Mill Rock Island is a small unpopulated island between Manhattan and Queens in New York City, in the U.S. state of New York. It lies about off Manhattan's East 96th Street, south of Randall's and Ward's Island where the East River and Harlem River converge. The island forms Census Block 9000 of Census Tract 238 in New York County. (Except for Mill Rock Island, Census Tract 238 is entirely comprised of Roosevelt Island.) Its official area is 16,173 square meters, or .
This area was infamous as a treacherous area for shipping vessels to pass, and was known as the Hell Gate.
In 1701, John Marsh built a mill there that gave the island its name. The island was later squatted on by Sandy Gibson, who operated a farm on the island. At that time there were two islands, Great and Little Mill Islands.
It was used as an American fort during the War of 1812, where the War Department built a blockhouse with two cannons on Great Mill Rock. This fortification was part of a chain of blockhouses that was intended to defend New York Harbor and protect the passage into Long Island Sound from the British Navy.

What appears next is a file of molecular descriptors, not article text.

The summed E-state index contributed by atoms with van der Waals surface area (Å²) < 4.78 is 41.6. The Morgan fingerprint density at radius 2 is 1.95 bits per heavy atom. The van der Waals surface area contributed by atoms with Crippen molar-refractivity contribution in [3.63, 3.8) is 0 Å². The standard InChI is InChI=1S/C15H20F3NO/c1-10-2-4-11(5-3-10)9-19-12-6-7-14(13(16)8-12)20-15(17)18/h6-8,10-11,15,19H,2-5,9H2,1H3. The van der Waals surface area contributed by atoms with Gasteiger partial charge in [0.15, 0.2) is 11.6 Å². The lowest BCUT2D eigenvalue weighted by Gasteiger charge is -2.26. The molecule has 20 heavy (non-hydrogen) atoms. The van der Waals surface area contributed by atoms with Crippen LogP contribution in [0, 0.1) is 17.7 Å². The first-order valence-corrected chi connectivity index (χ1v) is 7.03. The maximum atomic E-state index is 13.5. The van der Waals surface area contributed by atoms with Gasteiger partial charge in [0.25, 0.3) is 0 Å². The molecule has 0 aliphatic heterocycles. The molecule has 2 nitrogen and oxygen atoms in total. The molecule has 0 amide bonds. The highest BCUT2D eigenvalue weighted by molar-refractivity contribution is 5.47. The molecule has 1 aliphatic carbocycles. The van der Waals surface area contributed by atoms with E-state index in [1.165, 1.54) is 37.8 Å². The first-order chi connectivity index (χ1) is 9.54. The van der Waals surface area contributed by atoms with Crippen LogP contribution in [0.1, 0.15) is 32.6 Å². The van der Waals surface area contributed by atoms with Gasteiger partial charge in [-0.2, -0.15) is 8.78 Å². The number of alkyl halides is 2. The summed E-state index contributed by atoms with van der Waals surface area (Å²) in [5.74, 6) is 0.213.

In 1885, the United States Army Corps of Engineers detonated 300,000 lb (136,000 kg) of explosives on adjoining Flood Rock; that island had been the most treacherous impediment to East River shipping. It was, most likely, the most forceful explosion in New York City's history at the time; it was felt as far away as Princeton, New Jersey. The Flood Island remnants were used to fill the space between Great and Little Mill Islands, producing Mill Rock.